This year, as we know, marks the hundredth anniversary of the modern ecumenical movement, [the ecumenical dimension of the trip… and what ecumenical efforts must unite in… is emerging strongly.] which began with the Edinburgh Conference’s appeal for Christian unity as the prerequisite for a credible and convincing witness to the Gospel in our time. In commemorating this anniversary, we must give thanks for the remarkable progress made towards this noble goal through the efforts of committed Christians of every denomination. At the same time, however, we remain conscious of how much yet remains to be done. In a world marked by growing interdependence and solidarity, we are challenged to proclaim with renewed conviction the reality of our reconciliation and liberation in Christ, and to propose the truth of the Gospel as the key [not "a key"] to an authentic and integral human development. [Global interdependence in the secular reflects the need for interdependence in the sphere of organized religion.] In a society which has become increasingly indifferent or even hostile to the Christian message, we are all the more compelled to give a joyful and convincing account of the hope that is within us (cf. 1 Pet 3:15), and to present the Risen Lord as the response to the deepest questions and spiritual aspirations of the men and women of our time.
As we processed to the chancel at the beginning of this service, the choir sang that Christ is our "sure foundation". He is the Eternal Son of God, of one substance with the Father, who took flesh, as the Creed states, "for us men and for our salvation". He alone has the words of everlasting life. In him, as the Apostle teaches, "all things hold together" … "for in him all the fullness of God was pleased to dwell" (Col 1:17,19).
Our commitment to Christian unity is born of nothing less than our faith in Christ, in this Christ, risen from the dead and seated at the right hand of the Father, who will come again in glory to judge the living and the dead. [According to the Lord’s criteria, which are HIS. We must make intimately OURS what we can understand of them both by revelation and by reason.] It is the reality of Christ’s person, his saving work and above all the historical fact of his resurrection, [Since the Person of Christ and His triumph are historical FACTS, it is insane for the "humanist" to discount them!] which is the content of the apostolic kerygma and those credal formulas which, beginning in the New Testament itself, have guaranteed the integrity of its transmission. [Again, this wasn’t just made up. This is fact.] The Church’s unity, in a word, can never be other than a unity in the apostolic faith, in the faith entrusted to each new member of the Body of Christ during the rite of Baptism. It is this faith which unites us to the Lord, makes us sharers in his Holy Spirit, and thus, even now, sharers in the life of the Blessed Trinity, the model of the Church’s koinonia here below.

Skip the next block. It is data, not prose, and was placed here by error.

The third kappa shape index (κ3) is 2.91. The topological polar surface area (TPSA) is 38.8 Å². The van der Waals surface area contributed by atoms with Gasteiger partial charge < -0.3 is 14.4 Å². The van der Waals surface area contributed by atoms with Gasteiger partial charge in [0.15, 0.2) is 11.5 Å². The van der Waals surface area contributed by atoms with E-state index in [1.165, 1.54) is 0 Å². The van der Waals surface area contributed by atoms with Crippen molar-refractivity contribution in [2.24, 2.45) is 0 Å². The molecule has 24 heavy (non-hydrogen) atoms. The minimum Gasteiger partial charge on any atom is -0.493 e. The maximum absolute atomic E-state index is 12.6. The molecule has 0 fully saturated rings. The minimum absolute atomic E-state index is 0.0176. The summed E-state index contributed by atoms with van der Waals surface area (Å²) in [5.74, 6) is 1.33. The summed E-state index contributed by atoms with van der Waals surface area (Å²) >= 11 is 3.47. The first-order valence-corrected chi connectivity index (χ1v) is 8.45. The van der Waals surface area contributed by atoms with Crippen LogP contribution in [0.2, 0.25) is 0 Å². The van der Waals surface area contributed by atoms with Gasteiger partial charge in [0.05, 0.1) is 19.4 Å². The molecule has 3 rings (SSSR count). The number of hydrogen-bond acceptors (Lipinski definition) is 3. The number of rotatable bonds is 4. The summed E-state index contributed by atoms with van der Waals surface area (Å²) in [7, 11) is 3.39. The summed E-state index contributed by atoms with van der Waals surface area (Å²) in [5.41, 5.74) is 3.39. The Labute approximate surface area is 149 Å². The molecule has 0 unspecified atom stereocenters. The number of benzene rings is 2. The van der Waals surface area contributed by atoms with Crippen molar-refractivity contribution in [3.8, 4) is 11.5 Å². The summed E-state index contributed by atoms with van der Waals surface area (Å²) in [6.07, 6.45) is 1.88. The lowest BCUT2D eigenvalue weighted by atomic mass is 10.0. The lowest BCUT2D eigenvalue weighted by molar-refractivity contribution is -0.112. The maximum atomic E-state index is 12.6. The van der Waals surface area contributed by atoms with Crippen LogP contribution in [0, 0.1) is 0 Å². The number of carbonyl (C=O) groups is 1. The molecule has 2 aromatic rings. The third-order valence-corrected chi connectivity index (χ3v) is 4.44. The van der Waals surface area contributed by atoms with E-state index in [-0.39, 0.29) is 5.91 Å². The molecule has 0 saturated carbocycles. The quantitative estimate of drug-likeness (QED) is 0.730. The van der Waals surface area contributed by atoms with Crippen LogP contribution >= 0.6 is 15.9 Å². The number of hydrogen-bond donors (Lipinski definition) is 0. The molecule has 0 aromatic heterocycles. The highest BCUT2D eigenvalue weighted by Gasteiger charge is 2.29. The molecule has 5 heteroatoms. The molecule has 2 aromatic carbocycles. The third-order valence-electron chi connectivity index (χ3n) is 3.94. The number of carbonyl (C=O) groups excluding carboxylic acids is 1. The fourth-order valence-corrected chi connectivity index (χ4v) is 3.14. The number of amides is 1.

Dear friends, we are all aware of the challenges, the blessings, the disappointments and the signs of hope which have marked our ecumenical journey. Tonight we entrust all of these to the Lord, confident in his providence and the power of his grace. We know that the friendships we have forged, the dialogue which we have begun and the hope which guides us will provide strength and direction as we persevere on our common journey. At the same time, with evangelical realism, we must also recognize the challenges which confront us, not only along the path of Christian unity, but also in our task of proclaiming Christ in our day. Fidelity to the word of God, precisely because it is a true word, [True, in that it is from God. When the word is man’s alone, it is passing and undependable.] demands of us an obedience which leads us together to a deeper understanding of the Lord’s will, an obedience which must be free of intellectual conformism or facile accommodation to the spirit of the age. [NB:] This is the word of encouragement which I wish to leave with you this evening, [Now go back and read it again.] and I do so in fidelity to my ministry as the Bishop of Rome and the Successor of Saint Peter, [The Petrine ministry Christ gave the Church as a necessary element of its character.] charged with a particular care for the unity of Christ’s flock.
Gathered in this ancient monastic church, we can recall the example of a great Englishman and churchman whom we honour in common: Saint Bede the Venerable. At the dawn of a new age in the life of society and of the Church, Bede understood both the importance of fidelity to the word of God as transmitted by the apostolic tradition, and the need for creative openness to new developments and to the demands of a sound implantation of the Gospel in contemporary language and culture.
This nation, and the Europe which Bede and his contemporaries helped to build, once again stands at the threshold of a new age. May Saint Bede’s example inspire the Christians of these lands to rediscover their shared legacy, to strengthen what they have in common, and to continue their efforts to grow in friendship. May the Risen Lord strengthen our efforts to mend the ruptures of the past and to meet the challenges of the present with hope in the future which, in his providence, he holds out to us and to our world. Amen.
Pope Benedict said that this is the message he wanted to give as Peter:
Fidelity to the word of God, precisely because it is a true word, demands of us an obedience which leads us together to a deeper understanding of the Lord’s will, an obedience which must be free of intellectual conformism or facile accommodation to the spirit of the age.